Again, FSR which stands for free spectral range is a kind of ability of a FP resonator related to its application as a spectrometer. The important point to note is that, FSR was derived from the general expression of the phase separation between two successive maxima in the transmitted intensity. The requirement for the phase difference between each outgoing rays in an FP resonator so that they interfere constructively is ##\delta = (2\pi/\lambda)2nl\cos{\theta} = 2m\pi## where ##m## is an integer. Hence you can vary either wavelength, refractive index, resonator length, or angle of incidence to move from one maximum to the next maximum, or in general to scan the whole range of transmitted intensity curve. As for FSR, it's assumed that the incoming light has broad spectrum coming at equal incidence for all frequencies (the other quantities in ##\delta## are also fixed) so that you can plot the transmitted intensity as a function of frequency and you come to the idea of FSR, which is defined as the separation between two wavelengths which correspond to adjacent maxima. On the other hand if the incoming light is monochromatic but has no defined direction, for example a gas lamp, the transmitted intensity profile can be expressed as a function of incidence angle, and if you use a lens behind the resonator you get a collection of concentric rings as you said above.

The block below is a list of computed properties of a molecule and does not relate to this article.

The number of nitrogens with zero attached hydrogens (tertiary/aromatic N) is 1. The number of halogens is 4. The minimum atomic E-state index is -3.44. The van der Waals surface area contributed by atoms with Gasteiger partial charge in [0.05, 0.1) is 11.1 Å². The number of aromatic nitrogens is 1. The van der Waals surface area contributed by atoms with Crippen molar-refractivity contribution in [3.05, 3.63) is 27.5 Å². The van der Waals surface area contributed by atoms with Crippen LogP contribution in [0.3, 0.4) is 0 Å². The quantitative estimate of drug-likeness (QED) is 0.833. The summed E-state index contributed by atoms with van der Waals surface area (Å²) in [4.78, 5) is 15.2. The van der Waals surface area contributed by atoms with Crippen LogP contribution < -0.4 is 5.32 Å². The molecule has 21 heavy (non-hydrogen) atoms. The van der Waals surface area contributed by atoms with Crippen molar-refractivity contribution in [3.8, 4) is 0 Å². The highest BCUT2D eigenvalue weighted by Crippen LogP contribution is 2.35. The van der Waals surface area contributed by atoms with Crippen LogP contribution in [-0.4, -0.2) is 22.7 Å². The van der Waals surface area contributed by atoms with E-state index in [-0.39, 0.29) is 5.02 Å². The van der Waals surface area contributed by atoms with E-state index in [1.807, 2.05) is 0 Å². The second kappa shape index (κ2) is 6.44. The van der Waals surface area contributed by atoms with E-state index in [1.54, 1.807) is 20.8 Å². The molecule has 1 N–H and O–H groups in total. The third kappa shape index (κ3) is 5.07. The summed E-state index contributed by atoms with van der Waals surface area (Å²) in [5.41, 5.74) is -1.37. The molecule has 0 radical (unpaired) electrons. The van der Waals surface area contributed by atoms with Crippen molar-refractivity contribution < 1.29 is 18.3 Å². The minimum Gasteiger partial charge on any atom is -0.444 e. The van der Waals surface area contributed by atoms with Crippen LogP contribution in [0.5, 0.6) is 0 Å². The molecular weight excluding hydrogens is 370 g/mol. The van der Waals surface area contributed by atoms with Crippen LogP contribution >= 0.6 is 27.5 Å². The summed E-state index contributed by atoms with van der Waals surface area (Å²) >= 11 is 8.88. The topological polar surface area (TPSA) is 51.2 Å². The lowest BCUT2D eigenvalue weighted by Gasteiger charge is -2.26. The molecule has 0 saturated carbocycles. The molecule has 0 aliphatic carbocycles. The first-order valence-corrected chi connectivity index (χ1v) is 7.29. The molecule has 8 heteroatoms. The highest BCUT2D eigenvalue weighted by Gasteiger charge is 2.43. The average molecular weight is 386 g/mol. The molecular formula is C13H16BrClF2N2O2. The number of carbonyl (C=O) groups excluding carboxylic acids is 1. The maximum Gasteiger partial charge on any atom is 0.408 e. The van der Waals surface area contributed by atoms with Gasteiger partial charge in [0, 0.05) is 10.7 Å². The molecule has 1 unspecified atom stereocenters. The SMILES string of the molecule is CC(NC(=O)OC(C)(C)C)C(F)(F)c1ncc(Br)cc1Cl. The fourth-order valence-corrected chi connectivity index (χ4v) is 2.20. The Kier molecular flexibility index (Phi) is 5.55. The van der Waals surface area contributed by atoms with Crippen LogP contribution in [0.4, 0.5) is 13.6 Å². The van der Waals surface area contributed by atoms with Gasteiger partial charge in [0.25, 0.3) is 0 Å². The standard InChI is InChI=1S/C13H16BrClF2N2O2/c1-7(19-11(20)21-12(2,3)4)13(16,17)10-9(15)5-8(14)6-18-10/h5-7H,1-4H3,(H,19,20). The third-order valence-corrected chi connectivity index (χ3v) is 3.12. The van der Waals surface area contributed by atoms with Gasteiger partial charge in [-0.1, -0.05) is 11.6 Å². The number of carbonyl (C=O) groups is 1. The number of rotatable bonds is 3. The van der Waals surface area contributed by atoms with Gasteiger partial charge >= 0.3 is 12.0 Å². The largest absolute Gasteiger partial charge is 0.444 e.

Now makes more sense! Thank you for this enlightening discussion!

1. What is the Fabry Perot Free Spectral Range (FSR)?

The Fabry Perot Free Spectral Range (FSR) is the measurement of the distance between two consecutive resonant frequencies of a Fabry Perot interferometer. It is typically measured in units of wavelength or frequency.

2. How is the FSR calculated?

The FSR can be calculated using the formula FSR = c/2d, where c is the speed of light and d is the distance between the two mirrors of the Fabry Perot interferometer. This formula assumes that the mirrors are parallel and the light is incident perpendicular to the mirrors.

3. What is the significance of FSR in Fabry Perot interferometry?

The FSR plays a crucial role in determining the resolution and spectral range of a Fabry Perot interferometer. It also helps in determining the finesse and cavity length of the interferometer.

4. How does the FSR affect the spectral resolution of a Fabry Perot interferometer?

A smaller FSR results in a higher spectral resolution, as it allows for more resonant frequencies to be captured within a given wavelength range. On the other hand, a larger FSR may result in lower spectral resolution but a wider spectral range.

5. Can the FSR be tuned or adjusted in a Fabry Perot interferometer?

Yes, the FSR can be tuned by changing the distance between the mirrors in the Fabry Perot interferometer. This can be achieved by using piezoelectric actuators or other methods of mirror displacement. However, the FSR is also dependent on the refractive index of the medium between the mirrors, which cannot be easily changed.